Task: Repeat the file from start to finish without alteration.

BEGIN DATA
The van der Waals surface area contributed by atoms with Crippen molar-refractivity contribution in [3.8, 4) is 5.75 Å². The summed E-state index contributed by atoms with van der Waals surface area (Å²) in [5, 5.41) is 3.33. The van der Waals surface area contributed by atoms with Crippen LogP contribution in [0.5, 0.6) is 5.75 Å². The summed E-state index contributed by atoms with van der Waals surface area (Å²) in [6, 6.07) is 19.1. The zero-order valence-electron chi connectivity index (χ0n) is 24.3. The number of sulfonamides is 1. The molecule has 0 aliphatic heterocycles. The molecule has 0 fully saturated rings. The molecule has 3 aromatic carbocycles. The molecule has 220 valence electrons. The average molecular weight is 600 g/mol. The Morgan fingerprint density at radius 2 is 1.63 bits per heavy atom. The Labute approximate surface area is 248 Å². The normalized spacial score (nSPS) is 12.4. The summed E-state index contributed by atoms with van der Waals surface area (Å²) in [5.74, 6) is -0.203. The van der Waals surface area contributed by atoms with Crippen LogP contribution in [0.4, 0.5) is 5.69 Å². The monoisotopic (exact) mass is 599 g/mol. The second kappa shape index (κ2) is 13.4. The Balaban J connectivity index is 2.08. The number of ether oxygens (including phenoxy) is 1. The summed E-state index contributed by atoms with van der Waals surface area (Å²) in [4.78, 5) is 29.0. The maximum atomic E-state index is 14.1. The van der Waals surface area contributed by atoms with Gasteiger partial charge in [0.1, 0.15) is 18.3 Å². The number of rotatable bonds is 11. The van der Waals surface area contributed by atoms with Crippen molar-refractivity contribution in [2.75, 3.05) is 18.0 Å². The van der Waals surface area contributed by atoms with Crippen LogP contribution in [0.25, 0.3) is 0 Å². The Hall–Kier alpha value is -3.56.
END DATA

The van der Waals surface area contributed by atoms with Crippen molar-refractivity contribution in [3.8, 4) is 5.75 Å². The summed E-state index contributed by atoms with van der Waals surface area (Å²) in [5, 5.41) is 3.33. The van der Waals surface area contributed by atoms with Crippen LogP contribution in [0.5, 0.6) is 5.75 Å². The summed E-state index contributed by atoms with van der Waals surface area (Å²) in [6, 6.07) is 19.1. The zero-order valence-electron chi connectivity index (χ0n) is 24.3. The number of sulfonamides is 1. The molecule has 0 aliphatic heterocycles. The molecule has 0 fully saturated rings. The molecule has 3 aromatic carbocycles. The molecule has 220 valence electrons. The average molecular weight is 600 g/mol. The Morgan fingerprint density at radius 2 is 1.63 bits per heavy atom. The Labute approximate surface area is 248 Å². The normalized spacial score (nSPS) is 12.4. The summed E-state index contributed by atoms with van der Waals surface area (Å²) in [5.74, 6) is -0.203. The van der Waals surface area contributed by atoms with Crippen LogP contribution in [0.4, 0.5) is 5.69 Å². The monoisotopic (exact) mass is 599 g/mol. The second kappa shape index (κ2) is 13.4. The Balaban J connectivity index is 2.08. The number of ether oxygens (including phenoxy) is 1. The summed E-state index contributed by atoms with van der Waals surface area (Å²) in [4.78, 5) is 29.0. The maximum atomic E-state index is 14.1. The van der Waals surface area contributed by atoms with Gasteiger partial charge in [0.1, 0.15) is 18.3 Å². The number of rotatable bonds is 11. The van der Waals surface area contributed by atoms with Crippen molar-refractivity contribution in [2.75, 3.05) is 18.0 Å². The van der Waals surface area contributed by atoms with Crippen LogP contribution in [0.25, 0.3) is 0 Å². The Hall–Kier alpha value is -3.56.